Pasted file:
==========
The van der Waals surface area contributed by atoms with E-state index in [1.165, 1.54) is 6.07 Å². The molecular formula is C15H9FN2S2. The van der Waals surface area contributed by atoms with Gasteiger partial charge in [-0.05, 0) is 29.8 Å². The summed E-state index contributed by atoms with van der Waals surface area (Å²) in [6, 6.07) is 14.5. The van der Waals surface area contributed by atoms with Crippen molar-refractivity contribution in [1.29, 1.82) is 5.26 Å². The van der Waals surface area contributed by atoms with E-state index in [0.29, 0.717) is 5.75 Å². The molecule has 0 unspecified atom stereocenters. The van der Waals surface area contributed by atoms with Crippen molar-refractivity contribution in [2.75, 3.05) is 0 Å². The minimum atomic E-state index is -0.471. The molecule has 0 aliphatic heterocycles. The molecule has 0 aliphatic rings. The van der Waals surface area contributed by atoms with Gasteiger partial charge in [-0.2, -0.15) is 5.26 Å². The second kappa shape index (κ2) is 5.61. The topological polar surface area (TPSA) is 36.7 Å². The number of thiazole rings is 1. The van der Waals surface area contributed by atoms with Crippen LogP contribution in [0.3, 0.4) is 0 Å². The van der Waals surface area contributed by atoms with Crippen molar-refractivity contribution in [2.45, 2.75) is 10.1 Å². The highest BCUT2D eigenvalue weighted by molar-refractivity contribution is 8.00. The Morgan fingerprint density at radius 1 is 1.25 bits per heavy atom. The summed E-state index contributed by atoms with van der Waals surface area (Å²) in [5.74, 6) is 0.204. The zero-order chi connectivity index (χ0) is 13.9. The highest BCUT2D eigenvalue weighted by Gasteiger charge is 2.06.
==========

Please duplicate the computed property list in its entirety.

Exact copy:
The van der Waals surface area contributed by atoms with E-state index in [1.165, 1.54) is 6.07 Å². The molecular formula is C15H9FN2S2. The van der Waals surface area contributed by atoms with Gasteiger partial charge in [-0.05, 0) is 29.8 Å². The summed E-state index contributed by atoms with van der Waals surface area (Å²) in [6, 6.07) is 14.5. The van der Waals surface area contributed by atoms with Crippen molar-refractivity contribution in [1.29, 1.82) is 5.26 Å². The van der Waals surface area contributed by atoms with E-state index in [0.29, 0.717) is 5.75 Å². The molecule has 0 unspecified atom stereocenters. The van der Waals surface area contributed by atoms with Crippen molar-refractivity contribution in [2.75, 3.05) is 0 Å². The minimum atomic E-state index is -0.471. The molecule has 0 aliphatic heterocycles. The molecule has 0 aliphatic rings. The van der Waals surface area contributed by atoms with Gasteiger partial charge in [-0.2, -0.15) is 5.26 Å². The second kappa shape index (κ2) is 5.61. The topological polar surface area (TPSA) is 36.7 Å². The number of thiazole rings is 1. The van der Waals surface area contributed by atoms with Crippen LogP contribution in [0.3, 0.4) is 0 Å². The van der Waals surface area contributed by atoms with Crippen molar-refractivity contribution in [2.45, 2.75) is 10.1 Å². The highest BCUT2D eigenvalue weighted by molar-refractivity contribution is 8.00. The Morgan fingerprint density at radius 1 is 1.25 bits per heavy atom. The summed E-state index contributed by atoms with van der Waals surface area (Å²) in [5.74, 6) is 0.204. The zero-order chi connectivity index (χ0) is 13.9. The highest BCUT2D eigenvalue weighted by Gasteiger charge is 2.06.